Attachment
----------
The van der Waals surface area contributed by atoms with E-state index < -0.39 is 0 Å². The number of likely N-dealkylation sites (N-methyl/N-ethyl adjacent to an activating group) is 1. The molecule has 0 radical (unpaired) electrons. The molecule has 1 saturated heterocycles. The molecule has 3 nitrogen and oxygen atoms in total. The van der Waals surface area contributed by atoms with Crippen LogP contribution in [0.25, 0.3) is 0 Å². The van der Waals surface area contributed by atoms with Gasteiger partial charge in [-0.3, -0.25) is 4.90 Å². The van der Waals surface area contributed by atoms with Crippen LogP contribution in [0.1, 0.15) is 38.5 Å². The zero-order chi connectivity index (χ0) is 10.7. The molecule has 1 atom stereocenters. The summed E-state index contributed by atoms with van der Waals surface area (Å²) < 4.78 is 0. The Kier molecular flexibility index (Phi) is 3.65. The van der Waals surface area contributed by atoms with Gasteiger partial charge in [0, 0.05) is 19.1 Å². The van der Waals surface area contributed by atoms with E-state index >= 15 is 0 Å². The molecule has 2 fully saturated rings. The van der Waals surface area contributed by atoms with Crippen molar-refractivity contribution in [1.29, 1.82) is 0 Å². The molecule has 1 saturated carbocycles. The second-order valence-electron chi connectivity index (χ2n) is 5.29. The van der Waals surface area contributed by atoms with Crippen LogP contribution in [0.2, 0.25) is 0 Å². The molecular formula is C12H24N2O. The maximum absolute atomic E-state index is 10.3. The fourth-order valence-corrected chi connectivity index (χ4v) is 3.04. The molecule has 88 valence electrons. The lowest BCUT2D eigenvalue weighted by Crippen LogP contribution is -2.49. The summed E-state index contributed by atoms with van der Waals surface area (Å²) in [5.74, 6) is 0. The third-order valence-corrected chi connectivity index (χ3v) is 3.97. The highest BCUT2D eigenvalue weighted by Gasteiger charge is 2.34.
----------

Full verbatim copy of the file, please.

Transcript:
The van der Waals surface area contributed by atoms with E-state index < -0.39 is 0 Å². The number of likely N-dealkylation sites (N-methyl/N-ethyl adjacent to an activating group) is 1. The molecule has 0 radical (unpaired) electrons. The molecule has 1 saturated heterocycles. The molecule has 3 nitrogen and oxygen atoms in total. The van der Waals surface area contributed by atoms with Crippen LogP contribution in [0.25, 0.3) is 0 Å². The van der Waals surface area contributed by atoms with Gasteiger partial charge in [-0.3, -0.25) is 4.90 Å². The van der Waals surface area contributed by atoms with Crippen LogP contribution in [0.1, 0.15) is 38.5 Å². The zero-order chi connectivity index (χ0) is 10.7. The molecule has 1 atom stereocenters. The summed E-state index contributed by atoms with van der Waals surface area (Å²) < 4.78 is 0. The Kier molecular flexibility index (Phi) is 3.65. The van der Waals surface area contributed by atoms with Gasteiger partial charge in [0, 0.05) is 19.1 Å². The van der Waals surface area contributed by atoms with E-state index >= 15 is 0 Å². The molecule has 2 fully saturated rings. The van der Waals surface area contributed by atoms with Crippen molar-refractivity contribution in [1.29, 1.82) is 0 Å². The molecule has 1 saturated carbocycles. The second-order valence-electron chi connectivity index (χ2n) is 5.29. The van der Waals surface area contributed by atoms with Crippen LogP contribution in [0.2, 0.25) is 0 Å². The molecular formula is C12H24N2O. The maximum absolute atomic E-state index is 10.3. The fourth-order valence-corrected chi connectivity index (χ4v) is 3.04. The molecule has 88 valence electrons. The lowest BCUT2D eigenvalue weighted by Crippen LogP contribution is -2.49. The summed E-state index contributed by atoms with van der Waals surface area (Å²) in [5.74, 6) is 0. The third-order valence-corrected chi connectivity index (χ3v) is 3.97. The highest BCUT2D eigenvalue weighted by Gasteiger charge is 2.34.